Saint Thérèse of Lisieux

Saint Thérèse Lisieux

Saint Thérèse is my Confirmation patroness. A form of her name, “Teresa,” is also the name of my aunt (my father’s sister) who died when she was 16 (I never met her) of leukemia. It has a double meaning for me: to my aunt I never met and to the Saint of the Little Way who promised to spend her heaven spreading roses all over the world (I have a few rose stories). I love her simple way of showing devotion to God by doing all things with great love. Some are called to do great things with great love. Others are called to do little things with great love. The former is not better than the latter. The importance is to find the face of Christ in all persons one encounters and, no matter how they treat them, show them the love of God.

One of my goals is to re-read the biography of Saint Aloysius, read Saint Thérèse’s autobiography in its entirety (I never have), and to read more about Saint Joan. I always love reading saints’ lives and these three have special places in my heart. And, once I enter novitiate, I will have two other name saints when I receive my religious name!

I would recommend that you try doing this. The site is extremely comprehensive and one always learns something new about saints and of what they are patrons.

No sequitur: I have an Infant of Prague. This is the month of the Poor Souls. Would it be appropriate to keep Him in violet vestments (I would put Him in green but I don’t have green vestments)? Violet is one of the colors of mourning and penance. He also looks really good in violet. I gotta make Him more vestments. One day. Once I am professed. lol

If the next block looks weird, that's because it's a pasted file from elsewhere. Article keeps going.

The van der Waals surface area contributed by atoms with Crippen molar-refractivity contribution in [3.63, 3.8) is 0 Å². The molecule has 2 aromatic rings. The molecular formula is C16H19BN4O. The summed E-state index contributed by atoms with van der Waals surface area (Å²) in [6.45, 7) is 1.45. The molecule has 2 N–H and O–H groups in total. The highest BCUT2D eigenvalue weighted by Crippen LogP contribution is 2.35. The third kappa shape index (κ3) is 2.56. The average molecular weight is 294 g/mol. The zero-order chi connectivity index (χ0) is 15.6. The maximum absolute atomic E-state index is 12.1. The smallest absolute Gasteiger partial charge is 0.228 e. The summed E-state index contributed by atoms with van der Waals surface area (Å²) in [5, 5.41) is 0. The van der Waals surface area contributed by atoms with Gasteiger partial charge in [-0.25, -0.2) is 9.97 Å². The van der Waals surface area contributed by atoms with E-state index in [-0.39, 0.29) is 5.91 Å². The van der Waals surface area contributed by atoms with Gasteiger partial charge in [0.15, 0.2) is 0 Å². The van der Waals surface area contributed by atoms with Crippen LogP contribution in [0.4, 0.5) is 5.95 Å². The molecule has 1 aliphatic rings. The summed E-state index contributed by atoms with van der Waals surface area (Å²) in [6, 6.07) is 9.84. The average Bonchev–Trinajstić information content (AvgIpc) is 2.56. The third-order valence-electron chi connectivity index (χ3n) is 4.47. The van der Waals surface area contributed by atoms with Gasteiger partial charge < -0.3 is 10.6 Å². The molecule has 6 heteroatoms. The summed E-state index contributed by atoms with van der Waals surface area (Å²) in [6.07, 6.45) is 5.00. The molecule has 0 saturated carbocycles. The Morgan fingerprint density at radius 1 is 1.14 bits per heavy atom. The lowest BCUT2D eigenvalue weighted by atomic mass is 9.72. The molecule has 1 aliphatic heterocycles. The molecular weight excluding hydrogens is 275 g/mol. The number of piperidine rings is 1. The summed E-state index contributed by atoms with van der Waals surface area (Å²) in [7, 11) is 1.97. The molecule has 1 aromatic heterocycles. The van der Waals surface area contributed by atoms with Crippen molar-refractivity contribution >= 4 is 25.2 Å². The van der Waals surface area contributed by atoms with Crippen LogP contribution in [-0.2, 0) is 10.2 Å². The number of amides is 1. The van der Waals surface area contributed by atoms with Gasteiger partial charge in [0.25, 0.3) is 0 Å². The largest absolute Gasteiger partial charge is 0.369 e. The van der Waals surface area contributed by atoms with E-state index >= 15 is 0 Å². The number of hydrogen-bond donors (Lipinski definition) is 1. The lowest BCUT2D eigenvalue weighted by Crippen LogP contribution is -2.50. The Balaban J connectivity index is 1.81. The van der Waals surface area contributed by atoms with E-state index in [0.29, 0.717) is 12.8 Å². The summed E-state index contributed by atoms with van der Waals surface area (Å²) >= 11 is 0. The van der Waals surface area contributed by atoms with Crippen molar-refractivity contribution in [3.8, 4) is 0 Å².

Have a great day!


About Ms. Allie

I am a Catholic young woman who works as a Theology teacher at a Catholic high school in the Archdiocese of the Detroit. In Spring of 2015, I graduated with an MA in Theology with a concentration in Systematic Theology. My MA thesis was titled: "Mary as Woman of the Eucharist in the Theology of Pope Saint John Paul II." I also hold a BA in Theology (with a dabbling in Philosophy) and is a member of Theta Alpha Kappa (θΑΚ), the National Theology/Religious Studies Honor Society. Prayers are appreciated.
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2 Responses to Who are your name saints?

  1. Joseph K says:

    All good names! Actually, all those names are women in my life. Well not, women in my life, that sounds bad, but people I know.

    My saints, in random order are…


    Kinda awesome eh?

  2. katorikurant says:

    I’m kind of blown away. I looked up my name Saints. WAYYYYYY similar. I never knew. Would it make you happy if you found out that both were Italian?